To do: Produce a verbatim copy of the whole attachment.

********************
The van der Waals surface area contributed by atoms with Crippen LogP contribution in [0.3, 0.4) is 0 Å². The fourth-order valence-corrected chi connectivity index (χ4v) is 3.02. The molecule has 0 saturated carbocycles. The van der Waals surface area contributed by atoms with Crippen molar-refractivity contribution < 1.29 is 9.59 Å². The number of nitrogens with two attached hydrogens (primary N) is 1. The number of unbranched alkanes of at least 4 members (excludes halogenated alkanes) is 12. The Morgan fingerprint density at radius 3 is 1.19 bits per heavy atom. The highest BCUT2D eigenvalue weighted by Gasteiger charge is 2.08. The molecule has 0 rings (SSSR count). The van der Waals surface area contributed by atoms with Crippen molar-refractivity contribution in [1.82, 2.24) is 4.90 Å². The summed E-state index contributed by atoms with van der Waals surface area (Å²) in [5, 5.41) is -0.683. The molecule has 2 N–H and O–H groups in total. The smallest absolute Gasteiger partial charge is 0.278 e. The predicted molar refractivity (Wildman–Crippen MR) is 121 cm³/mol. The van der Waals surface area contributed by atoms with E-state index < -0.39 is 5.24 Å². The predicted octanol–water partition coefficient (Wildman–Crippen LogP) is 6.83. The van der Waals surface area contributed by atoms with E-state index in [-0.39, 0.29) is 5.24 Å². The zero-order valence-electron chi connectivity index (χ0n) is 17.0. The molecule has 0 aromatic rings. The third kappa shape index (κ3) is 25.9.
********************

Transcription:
The van der Waals surface area contributed by atoms with Crippen LogP contribution in [0.3, 0.4) is 0 Å². The fourth-order valence-corrected chi connectivity index (χ4v) is 3.02. The molecule has 0 saturated carbocycles. The van der Waals surface area contributed by atoms with Crippen molar-refractivity contribution < 1.29 is 9.59 Å². The number of nitrogens with two attached hydrogens (primary N) is 1. The number of unbranched alkanes of at least 4 members (excludes halogenated alkanes) is 12. The Morgan fingerprint density at radius 3 is 1.19 bits per heavy atom. The highest BCUT2D eigenvalue weighted by Gasteiger charge is 2.08. The molecule has 0 rings (SSSR count). The van der Waals surface area contributed by atoms with Crippen molar-refractivity contribution in [1.82, 2.24) is 4.90 Å². The summed E-state index contributed by atoms with van der Waals surface area (Å²) in [5, 5.41) is -0.683. The molecule has 2 N–H and O–H groups in total. The smallest absolute Gasteiger partial charge is 0.278 e. The predicted molar refractivity (Wildman–Crippen MR) is 121 cm³/mol. The van der Waals surface area contributed by atoms with E-state index < -0.39 is 5.24 Å². The predicted octanol–water partition coefficient (Wildman–Crippen LogP) is 6.83. The van der Waals surface area contributed by atoms with E-state index in [-0.39, 0.29) is 5.24 Å². The zero-order valence-electron chi connectivity index (χ0n) is 17.0. The molecule has 0 aromatic rings. The third kappa shape index (κ3) is 25.9.